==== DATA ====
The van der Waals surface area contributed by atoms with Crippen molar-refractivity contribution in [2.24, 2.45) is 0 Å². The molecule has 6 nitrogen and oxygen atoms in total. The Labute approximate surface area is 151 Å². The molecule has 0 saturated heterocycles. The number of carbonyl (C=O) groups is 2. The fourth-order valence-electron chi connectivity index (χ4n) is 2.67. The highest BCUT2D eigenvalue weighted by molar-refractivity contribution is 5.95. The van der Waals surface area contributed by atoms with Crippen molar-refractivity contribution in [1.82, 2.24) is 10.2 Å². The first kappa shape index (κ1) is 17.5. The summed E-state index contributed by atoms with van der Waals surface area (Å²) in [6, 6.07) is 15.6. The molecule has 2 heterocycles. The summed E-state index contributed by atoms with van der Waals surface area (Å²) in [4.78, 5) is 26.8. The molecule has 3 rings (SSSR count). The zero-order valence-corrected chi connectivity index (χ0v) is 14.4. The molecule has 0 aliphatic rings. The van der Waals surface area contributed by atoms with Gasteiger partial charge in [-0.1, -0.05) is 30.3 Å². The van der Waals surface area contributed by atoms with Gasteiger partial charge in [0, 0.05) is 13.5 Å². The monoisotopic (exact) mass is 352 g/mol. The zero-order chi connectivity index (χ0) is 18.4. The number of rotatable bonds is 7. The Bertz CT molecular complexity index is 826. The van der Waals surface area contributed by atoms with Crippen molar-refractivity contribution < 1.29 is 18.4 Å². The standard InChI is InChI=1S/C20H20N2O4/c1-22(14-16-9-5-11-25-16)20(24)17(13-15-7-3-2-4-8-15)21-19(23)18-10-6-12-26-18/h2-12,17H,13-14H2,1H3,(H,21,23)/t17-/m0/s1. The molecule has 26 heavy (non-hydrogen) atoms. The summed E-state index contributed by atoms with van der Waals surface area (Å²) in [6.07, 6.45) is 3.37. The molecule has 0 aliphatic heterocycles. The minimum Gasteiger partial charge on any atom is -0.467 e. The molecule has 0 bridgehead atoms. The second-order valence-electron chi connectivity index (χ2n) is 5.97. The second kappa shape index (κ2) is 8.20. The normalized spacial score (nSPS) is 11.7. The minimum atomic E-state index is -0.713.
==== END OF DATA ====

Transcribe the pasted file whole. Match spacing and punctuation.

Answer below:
The van der Waals surface area contributed by atoms with Crippen molar-refractivity contribution in [2.24, 2.45) is 0 Å². The molecule has 6 nitrogen and oxygen atoms in total. The Labute approximate surface area is 151 Å². The molecule has 0 saturated heterocycles. The number of carbonyl (C=O) groups is 2. The fourth-order valence-electron chi connectivity index (χ4n) is 2.67. The highest BCUT2D eigenvalue weighted by molar-refractivity contribution is 5.95. The van der Waals surface area contributed by atoms with Crippen molar-refractivity contribution in [1.82, 2.24) is 10.2 Å². The first kappa shape index (κ1) is 17.5. The summed E-state index contributed by atoms with van der Waals surface area (Å²) in [6, 6.07) is 15.6. The molecule has 2 heterocycles. The summed E-state index contributed by atoms with van der Waals surface area (Å²) in [4.78, 5) is 26.8. The molecule has 3 rings (SSSR count). The zero-order valence-corrected chi connectivity index (χ0v) is 14.4. The molecule has 0 aliphatic rings. The van der Waals surface area contributed by atoms with Gasteiger partial charge in [-0.1, -0.05) is 30.3 Å². The van der Waals surface area contributed by atoms with Gasteiger partial charge in [0, 0.05) is 13.5 Å². The monoisotopic (exact) mass is 352 g/mol. The zero-order chi connectivity index (χ0) is 18.4. The number of rotatable bonds is 7. The Bertz CT molecular complexity index is 826. The van der Waals surface area contributed by atoms with Crippen molar-refractivity contribution < 1.29 is 18.4 Å². The standard InChI is InChI=1S/C20H20N2O4/c1-22(14-16-9-5-11-25-16)20(24)17(13-15-7-3-2-4-8-15)21-19(23)18-10-6-12-26-18/h2-12,17H,13-14H2,1H3,(H,21,23)/t17-/m0/s1. The molecule has 26 heavy (non-hydrogen) atoms. The summed E-state index contributed by atoms with van der Waals surface area (Å²) in [6.07, 6.45) is 3.37. The molecule has 0 aliphatic heterocycles. The minimum Gasteiger partial charge on any atom is -0.467 e. The molecule has 0 bridgehead atoms. The second-order valence-electron chi connectivity index (χ2n) is 5.97. The second kappa shape index (κ2) is 8.20. The normalized spacial score (nSPS) is 11.7. The minimum atomic E-state index is -0.713.